Shielding linearised-gravityPreprint UWThPh-2016-31

Shielding linearised-gravitythanks: Preprint UWThPh-2016-31

Robert Beig, Piotr T. Chruściel
University of Vienna
Emailrobert.beig@univie.ac.atEmailpiotr.chrusciel@univie.ac.at, URLhomepage.univie.ac.at/piotr.chrusciel
Abstract

We present an elementary argument that one can shield linearised gravitational fields using linearised gravitational fields. This is done by using third-order potentials for the metric, which avoids the need to solve singular equations in shielding or gluing constructions for the linearised metric.

1 Introduction

A fundamental property of Newtonian gravity is that the gravitational field cannot be localised in a bounded region. This is a simple consequence of the equation

where is the gravitational potential, is Newton’s constant and is the matter density: The requirement that , and the asymptotic behaviour of , where is the total mass, implies that vanishes at large distances along a curve extending to infinity if and only if there is no matter whatsoever and . It is therefore extremely surprising that in general relativity, gravitational fields can be shielded away by gravitational fields, as proved recently in a remarkable paper by Carlotto and Schoen [5].

Since Newtonian gravity is part of the weak-field limit of general relativity (indeed, this is weak-field GR with small velocities), one wonders if a similar screening can occur for linearised relativity. As it turns out, the analysis of Carlotto and Schoen can be readily generalised to linearised gravitational fields on cone-like sets as considered in [5] (compare [9]). This, however, requires sophistical mathematical machinery which imposes restrictions to the sets considered and, as an intermediate step, uses solutions blowing-up at the relevant boundaries, which leads to difficulties when trying to implement the method numerically. The object of this note is to point out an alternative elementary method to perform gluings, or achieve screening of linearised gravity by linearised gravitational fields near a Minkowski background. In particular, we give here a very simple proof that at any given time , and given any open set , every linearised vacuum gravitational field on can be deformed to a new linearised vacuum field so that coincides with on and vanishes outside a slightly larger set. In other words, the gravitational field has been screened away outside of , and this by using gravitational fields only: no matter fields, whether with positive or negative density, are needed.

We emphasise that the construction of Carlotto-Schoen switches-off the gravitational field in sets which have a cone-like structure, whether in the linearised case or in the full treatment. In our approach no restrictions on the geometry of occur, so that the screening can be done near any set.

Our construction is likely to be useful for the numerical construction of initial data sets with interesting properties, by providing an efficient way of making gluings in the far-away zone, where nonlinear corrections become inessential. Here, as already pointed out, both the Corvino-Schoen and the Carlotto-Schoen gluings require solving elliptic equations in spaces of functions which are singular at the boundary of the gluing region (see [10, 8] for a review), while our gluings are performed by explicit elementary integrations ((2.31) below), multiplication by a cut-off function, and applying derivatives, once the metric has been put into transverse and traceless (TT)-gauge.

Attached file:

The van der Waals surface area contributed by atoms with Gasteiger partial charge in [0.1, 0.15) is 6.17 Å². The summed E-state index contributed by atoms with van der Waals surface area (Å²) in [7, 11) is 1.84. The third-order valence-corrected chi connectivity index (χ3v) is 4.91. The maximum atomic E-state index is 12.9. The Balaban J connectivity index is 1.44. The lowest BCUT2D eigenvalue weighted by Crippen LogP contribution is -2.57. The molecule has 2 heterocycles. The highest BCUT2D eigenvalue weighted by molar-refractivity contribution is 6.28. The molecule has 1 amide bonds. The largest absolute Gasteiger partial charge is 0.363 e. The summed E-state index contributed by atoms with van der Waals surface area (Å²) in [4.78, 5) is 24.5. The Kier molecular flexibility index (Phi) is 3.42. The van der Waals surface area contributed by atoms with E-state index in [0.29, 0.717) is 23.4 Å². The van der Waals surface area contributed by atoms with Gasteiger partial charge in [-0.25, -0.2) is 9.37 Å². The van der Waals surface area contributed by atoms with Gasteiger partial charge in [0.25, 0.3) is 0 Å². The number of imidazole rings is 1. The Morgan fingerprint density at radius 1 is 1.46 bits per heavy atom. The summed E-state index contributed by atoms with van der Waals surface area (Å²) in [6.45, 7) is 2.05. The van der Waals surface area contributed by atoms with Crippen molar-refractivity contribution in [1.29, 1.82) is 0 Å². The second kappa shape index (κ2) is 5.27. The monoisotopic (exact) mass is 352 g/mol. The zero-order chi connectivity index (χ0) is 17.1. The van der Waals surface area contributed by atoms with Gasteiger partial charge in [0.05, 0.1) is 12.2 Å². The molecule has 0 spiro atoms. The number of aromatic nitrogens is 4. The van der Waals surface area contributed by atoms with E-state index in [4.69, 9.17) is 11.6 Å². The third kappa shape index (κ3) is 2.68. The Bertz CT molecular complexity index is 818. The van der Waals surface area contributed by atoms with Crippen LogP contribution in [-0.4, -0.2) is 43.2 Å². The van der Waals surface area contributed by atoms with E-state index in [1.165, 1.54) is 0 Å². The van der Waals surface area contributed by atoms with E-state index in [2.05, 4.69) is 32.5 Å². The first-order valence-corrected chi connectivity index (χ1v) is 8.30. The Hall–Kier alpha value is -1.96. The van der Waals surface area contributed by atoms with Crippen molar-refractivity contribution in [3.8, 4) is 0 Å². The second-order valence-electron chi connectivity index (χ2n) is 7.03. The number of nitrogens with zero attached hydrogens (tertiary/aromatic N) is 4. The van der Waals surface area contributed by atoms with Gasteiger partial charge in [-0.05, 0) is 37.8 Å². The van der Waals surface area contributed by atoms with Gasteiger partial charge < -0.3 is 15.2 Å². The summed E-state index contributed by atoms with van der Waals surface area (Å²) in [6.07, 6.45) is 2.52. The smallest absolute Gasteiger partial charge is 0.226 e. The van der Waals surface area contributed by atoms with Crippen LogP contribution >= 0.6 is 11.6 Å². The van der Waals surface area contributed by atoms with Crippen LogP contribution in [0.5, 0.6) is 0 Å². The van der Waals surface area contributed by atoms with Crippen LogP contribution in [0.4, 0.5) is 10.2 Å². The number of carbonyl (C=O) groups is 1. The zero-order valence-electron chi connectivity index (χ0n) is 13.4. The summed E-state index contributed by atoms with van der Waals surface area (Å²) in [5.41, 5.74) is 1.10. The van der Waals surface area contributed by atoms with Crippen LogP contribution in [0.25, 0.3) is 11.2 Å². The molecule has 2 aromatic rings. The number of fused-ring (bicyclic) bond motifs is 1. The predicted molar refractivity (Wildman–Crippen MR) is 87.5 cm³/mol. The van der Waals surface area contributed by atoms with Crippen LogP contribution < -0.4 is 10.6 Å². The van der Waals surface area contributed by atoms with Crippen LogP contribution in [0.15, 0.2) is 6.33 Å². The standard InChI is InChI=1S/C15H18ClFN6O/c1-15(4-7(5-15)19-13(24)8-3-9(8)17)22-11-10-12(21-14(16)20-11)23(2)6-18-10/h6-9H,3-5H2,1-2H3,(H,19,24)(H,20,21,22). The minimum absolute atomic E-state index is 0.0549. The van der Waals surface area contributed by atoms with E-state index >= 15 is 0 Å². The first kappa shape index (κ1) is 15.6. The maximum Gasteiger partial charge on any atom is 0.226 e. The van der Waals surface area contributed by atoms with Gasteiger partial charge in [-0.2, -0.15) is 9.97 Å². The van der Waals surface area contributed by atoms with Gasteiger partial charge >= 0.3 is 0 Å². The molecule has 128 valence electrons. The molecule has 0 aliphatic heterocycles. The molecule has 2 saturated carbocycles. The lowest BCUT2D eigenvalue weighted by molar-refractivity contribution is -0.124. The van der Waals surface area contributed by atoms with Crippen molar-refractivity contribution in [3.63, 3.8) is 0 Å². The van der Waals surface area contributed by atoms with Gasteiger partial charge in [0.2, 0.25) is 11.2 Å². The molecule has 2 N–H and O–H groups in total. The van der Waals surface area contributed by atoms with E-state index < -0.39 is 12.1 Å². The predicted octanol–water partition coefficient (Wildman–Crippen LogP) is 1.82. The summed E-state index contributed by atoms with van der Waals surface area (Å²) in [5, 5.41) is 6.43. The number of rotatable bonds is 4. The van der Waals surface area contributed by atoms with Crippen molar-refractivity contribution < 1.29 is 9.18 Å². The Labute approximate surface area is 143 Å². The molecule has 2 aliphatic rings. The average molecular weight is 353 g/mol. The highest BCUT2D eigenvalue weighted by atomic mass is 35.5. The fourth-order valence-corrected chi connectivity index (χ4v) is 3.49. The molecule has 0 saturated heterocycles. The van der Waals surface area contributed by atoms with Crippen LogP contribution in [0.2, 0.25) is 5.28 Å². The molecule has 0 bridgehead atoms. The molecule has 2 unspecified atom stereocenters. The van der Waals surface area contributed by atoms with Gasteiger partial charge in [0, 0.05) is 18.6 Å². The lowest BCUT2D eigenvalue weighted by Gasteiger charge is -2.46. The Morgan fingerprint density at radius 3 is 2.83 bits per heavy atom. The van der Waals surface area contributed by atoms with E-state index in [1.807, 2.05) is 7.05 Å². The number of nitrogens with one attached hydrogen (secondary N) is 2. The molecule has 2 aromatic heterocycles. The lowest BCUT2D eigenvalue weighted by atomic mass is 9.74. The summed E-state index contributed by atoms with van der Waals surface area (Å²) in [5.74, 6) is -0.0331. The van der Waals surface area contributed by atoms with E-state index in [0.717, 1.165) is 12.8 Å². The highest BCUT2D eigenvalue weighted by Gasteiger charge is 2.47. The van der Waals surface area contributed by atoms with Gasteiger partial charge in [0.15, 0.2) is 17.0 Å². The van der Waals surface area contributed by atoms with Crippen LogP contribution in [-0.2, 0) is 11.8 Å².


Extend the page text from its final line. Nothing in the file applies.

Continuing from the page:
The above leads one naturally to ask similar questions for electric and magnetic fields. Here we provide a simple proof that Maxwell fields can be shielded by Maxwell fields. Last but not least, we show how to perform the screening in practice, in that we prove that all solutions of sourceless Maxwell equations in a bounded space-time region can be realised by manipulating charges and currents in an enclosing bounded region.

2 Shielding linearised gravity

Consider with a metric which, in the natural coordinates on , takes the form

(2.1)

where denotes the Minkowski metric. Suppose that there exists a small constant such that we have

(2.2)

If we use the metric to raise and lower indices one has

(2.3)

Coordinate transformations , with

(2.4)

preserve (2.2), and lead to the gauge-freedom

(2.5)

Imposing the wave-coordinates condition up to terms,

(2.6)

leads to

(2.7)

as well as

(2.8)

2.1 The Cauchy problem for linearised gravity

In what follows we ignore all -terms in the equations above and consider the theory of a tensor field with the gauge-freedom (2.5) and satisfying the equations

(2.9)

Solving the following wave equation

where is the wave-operator of the Minkowski metric, and performing (2.5) leads to a new tensor , still denoted by the same symbol, such that

(2.10)

together with the usual wave equation for :

(2.11)

Solutions of this last equation are in one-to-one correspondence with their Cauchy data at . However, those data are not arbitrary, which can be seen as follows: Equations (2.10)-(2.11) imply

(2.12)

It follows that (2.10) will hold if and only if

(2.13)

Equivalently, taking (2.11) into account,

(2.14)
(2.15)
(2.16)
(2.17)

The last two equations are of course the linearisations of the usual scalar and vector constraint equations.

There remains the freedom of choosing and . We choose

(2.18)

where in Cartesian coordinates. Indeed, given any and , the first equation can be solved for under suitable natural conditions on the data; the second defines ; the third defines ; finally, the last equation is an elliptic equation for the vector field which can be solved [7] if one assumes that the field

(2.19)